2. We’re particularly concerned about the independence assumption, so how could we check that? For example, the data seems consistent with a value of \(\theta=0.5\), but if the trials were independent, you would expect to see more alterations between makes and misses. So one way to measure degree of dependence is to count the number of “switches” between makes and misses. For the observed data there is only 1 switch. We can use simulation to approximate the posterior predictive distribution of the number of switches assuming the model is true, and then we can see if a value of 1 (the observed number of switches) would be consistent with the model.

    1. Find the posterior distribution of \(\theta\). Simulate a value of \(\theta\) from its posterior distribution.
    2. Given \(\theta\), simulate a sequence of 20 independent success/failure trials with probability of success \(\theta\) on each trial. Compute the number of switches for the sequence. (Since we’re interested in the number of switches, we have to generate the individual success/failure results, and not just the total number of successes).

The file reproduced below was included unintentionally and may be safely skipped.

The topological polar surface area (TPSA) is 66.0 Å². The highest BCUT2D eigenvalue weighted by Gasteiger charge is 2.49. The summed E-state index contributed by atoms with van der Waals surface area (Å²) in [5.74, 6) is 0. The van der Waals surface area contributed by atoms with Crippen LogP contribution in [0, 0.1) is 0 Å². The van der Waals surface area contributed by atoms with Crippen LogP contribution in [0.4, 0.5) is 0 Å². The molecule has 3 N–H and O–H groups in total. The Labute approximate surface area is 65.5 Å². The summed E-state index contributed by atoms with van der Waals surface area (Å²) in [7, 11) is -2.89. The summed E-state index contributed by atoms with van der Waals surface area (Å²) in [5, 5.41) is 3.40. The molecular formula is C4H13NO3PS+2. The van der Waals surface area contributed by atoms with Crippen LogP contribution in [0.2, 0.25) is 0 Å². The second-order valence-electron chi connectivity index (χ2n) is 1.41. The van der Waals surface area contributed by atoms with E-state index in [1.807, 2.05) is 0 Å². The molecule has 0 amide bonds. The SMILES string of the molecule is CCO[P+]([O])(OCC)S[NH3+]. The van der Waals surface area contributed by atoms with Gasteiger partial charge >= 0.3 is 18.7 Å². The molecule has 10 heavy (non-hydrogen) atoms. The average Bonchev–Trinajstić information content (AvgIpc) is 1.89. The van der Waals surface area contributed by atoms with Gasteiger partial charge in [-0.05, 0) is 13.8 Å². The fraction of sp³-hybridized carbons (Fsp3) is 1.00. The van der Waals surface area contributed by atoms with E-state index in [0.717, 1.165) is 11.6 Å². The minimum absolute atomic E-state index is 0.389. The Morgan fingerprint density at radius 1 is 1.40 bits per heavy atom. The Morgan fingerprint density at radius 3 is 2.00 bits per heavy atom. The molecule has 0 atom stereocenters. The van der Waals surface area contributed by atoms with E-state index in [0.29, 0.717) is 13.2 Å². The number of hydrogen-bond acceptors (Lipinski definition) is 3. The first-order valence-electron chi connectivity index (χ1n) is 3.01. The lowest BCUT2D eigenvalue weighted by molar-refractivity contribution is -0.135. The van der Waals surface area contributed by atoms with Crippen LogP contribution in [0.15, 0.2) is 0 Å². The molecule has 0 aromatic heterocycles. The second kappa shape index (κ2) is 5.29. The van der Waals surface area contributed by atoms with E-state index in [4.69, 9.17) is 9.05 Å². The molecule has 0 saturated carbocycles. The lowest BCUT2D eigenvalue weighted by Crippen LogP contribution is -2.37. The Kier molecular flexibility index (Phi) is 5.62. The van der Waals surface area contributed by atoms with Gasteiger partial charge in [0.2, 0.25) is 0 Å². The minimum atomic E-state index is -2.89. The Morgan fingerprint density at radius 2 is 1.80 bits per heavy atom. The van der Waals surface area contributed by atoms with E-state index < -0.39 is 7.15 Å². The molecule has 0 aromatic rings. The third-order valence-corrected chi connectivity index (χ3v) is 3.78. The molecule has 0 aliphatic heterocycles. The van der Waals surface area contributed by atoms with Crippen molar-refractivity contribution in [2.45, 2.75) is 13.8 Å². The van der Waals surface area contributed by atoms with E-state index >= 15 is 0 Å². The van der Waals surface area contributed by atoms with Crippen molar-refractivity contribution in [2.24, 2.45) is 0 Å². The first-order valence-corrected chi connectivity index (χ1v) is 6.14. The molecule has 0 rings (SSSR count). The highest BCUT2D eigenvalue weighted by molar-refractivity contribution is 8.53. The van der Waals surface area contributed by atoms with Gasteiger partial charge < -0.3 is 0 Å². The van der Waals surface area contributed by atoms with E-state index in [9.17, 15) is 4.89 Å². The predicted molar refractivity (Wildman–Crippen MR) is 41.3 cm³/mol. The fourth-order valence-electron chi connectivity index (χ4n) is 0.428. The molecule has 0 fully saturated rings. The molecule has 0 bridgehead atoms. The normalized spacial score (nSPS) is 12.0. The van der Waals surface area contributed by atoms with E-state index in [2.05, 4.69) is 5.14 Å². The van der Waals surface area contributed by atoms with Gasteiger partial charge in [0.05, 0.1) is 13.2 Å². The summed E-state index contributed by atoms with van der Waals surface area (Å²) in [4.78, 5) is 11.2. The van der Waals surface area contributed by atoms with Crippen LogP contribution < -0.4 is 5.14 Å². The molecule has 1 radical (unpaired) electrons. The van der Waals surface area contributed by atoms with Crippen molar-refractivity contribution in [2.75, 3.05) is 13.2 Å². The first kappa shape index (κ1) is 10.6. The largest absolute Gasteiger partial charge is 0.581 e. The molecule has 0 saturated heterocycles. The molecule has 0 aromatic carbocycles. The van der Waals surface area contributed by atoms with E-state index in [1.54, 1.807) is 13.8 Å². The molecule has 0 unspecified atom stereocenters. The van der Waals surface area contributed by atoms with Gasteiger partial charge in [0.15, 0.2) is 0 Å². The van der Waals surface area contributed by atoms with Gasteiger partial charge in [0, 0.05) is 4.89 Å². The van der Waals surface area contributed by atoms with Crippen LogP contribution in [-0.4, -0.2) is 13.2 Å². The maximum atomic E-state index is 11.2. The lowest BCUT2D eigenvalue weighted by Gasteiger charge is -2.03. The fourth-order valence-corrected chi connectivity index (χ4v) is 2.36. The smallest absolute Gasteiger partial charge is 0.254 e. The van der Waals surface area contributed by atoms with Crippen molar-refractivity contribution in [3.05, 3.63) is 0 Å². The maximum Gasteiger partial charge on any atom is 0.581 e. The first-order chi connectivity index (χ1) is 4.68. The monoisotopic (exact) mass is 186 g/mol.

3. Repeat many times, recording the total number of switches each time. Summarize the values to approximate the posterior predictive distribution of the number of switches.

    See the simulation results below. It would be very unlikely to observe only 1 switch in 20 independent trials. Therefore, the proposed model does not fit the observed data well. There is evidence that the assumption of independence is violated.

    theta = seq(0, 1, 0.0001)
    # prior
    prior = rep(1, length(theta))
    prior = prior / sum(prior)
    # data
    n = 20 # sample size
    y = 10 # sample count of success
    # likelihood, using binomial
    likelihood = dbinom(y, n, theta) # function of theta
    # posterior
    product = likelihood * prior
    posterior = product / sum(product)
    # predictive simulation
    n_sim = 10000
    switches = rep(NA, n_sim)
    for (r in 1:n_sim){
      theta_sim = sample(theta, 1, replace = TRUE, prob = posterior)
      trials_sim = rbinom(n, 1, theta_sim)
      switches[r] = length(rle(trials_sim)$lengths) - 1 # built in function
    plot(table(switches) / n_sim,
     xlab = "Number of switches",
     ylab = "Posterior predictive probability",
     panel.first = rect(0, 0, 1, 1, col='gray', border=NA))

    sum(switches <= 1) / n_sim
    ## [1] 0.0005